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E46 Xi Forum
The E46 XI was produced from 01-05 in sedan and touring body styles. Powered by either a 2.5L inline 6 in the 325xi or a 3.0L inline 6 330xi. Discuss all thing about BMW AWD E46 'Xi' here.

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Old 11-24-2012, 09:10 PM   #1
717bimmerboym3
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ECS tuning slotted rotors.

So I bought ecs tuning slotted rotors for my 330xi, that my wife drives, and after four months they warped already. Has anyone else had better outcomes with theses rotors? I sent an email to customer service and they replied back asking if I could take a pick.

Last edited by 717bimmerboym3; 11-24-2012 at 09:11 PM.
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Old 11-24-2012, 09:15 PM   #2
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Old 11-25-2012, 07:21 AM   #3
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Usually only 2 reasons that rotors warp; either the lugs are too tight and not evenly torqued OR you have a brake caliper piston hanging up and creating too much heat on the rotor. A bad wheel bearing can also cause, but usually you will hear them.
Wheel lugs should be put on by hand, hand tightened with a torque wrench.
A caliper piston that is hanging up should show signs of heat discoloration (especially if you have painted the calipers).
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Old 11-25-2012, 09:31 AM   #4
717bimmerboym3
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I do hand torque my lugs because i learned my lesson on the last pair of rotors i used a torque stick on a impact. I need to check the calipers and look for some discoloration. As for a wheel bearing the only one that sounds noisy is the LR, but who knows i could fix that one and have a bad one in the front that i couldn't hear over the rear one.
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Old 11-25-2012, 10:41 AM   #5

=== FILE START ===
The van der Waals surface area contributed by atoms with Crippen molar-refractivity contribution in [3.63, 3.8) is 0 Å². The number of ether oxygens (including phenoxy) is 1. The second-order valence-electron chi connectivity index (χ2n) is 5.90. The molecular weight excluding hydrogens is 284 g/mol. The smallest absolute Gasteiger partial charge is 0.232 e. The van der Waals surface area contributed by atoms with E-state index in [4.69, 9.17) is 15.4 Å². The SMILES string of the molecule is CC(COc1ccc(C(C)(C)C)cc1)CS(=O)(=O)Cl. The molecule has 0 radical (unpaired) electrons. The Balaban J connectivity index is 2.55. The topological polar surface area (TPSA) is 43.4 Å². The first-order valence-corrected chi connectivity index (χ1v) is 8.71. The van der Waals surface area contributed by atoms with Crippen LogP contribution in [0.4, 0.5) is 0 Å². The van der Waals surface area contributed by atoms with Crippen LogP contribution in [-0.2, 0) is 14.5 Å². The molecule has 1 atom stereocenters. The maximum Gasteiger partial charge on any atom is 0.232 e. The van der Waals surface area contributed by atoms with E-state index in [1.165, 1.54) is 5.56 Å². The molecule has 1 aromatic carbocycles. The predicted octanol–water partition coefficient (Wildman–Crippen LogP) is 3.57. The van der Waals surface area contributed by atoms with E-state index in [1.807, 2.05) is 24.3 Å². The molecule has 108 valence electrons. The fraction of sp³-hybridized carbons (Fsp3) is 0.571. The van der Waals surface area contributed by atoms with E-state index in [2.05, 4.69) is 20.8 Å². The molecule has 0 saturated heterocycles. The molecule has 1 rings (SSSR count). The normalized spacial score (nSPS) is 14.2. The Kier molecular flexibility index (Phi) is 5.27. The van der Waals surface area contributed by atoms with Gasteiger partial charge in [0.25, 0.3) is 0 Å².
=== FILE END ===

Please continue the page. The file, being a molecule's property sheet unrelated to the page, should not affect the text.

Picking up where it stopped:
Kubica
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Originally Posted by tomoyer View Post
Usually only 2 reasons that rotors warp; either the lugs are too tight and not evenly torqued OR you have a brake caliper piston hanging up and creating too much heat on the rotor. A bad wheel bearing can also cause, but usually you will hear them.
Wheel lugs should be put on by hand, hand tightened with a torque wrench.
A caliper piston that is hanging up should show signs of heat discoloration (especially if you have painted the calipers).
Two more causes of warped rotors: 1) driving through cold puddles with hot brakes and 2) poor manufacturing/quality control processes (aka buying cheap rotors).

It's really tough to beat the quality/performance/price of Genuine BMW rotors. You can get two out of three in an aftermarket rotor, but genuine really is best short of going with a nice BBK.
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Old 11-25-2012, 03:21 PM   #6
717bimmerboym3
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I plan on replacing the fronts with oem blanks and akebono pads after christmas. That seems to be what everyone else says is the best route as well.
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Old 11-25-2012, 03:25 PM   #7
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Are they warped? Or are you experiencing some differential in friction on the rotor?
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Old 11-25-2012, 06:39 PM   #8
tomoyer
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Kubica, they would have to be extremely hot rotors to warp when going thru a puddle, or else we better stop driving our cars in the rain, seeing that water from the road is kicked up onto the rotors all the time when driving thru the rain.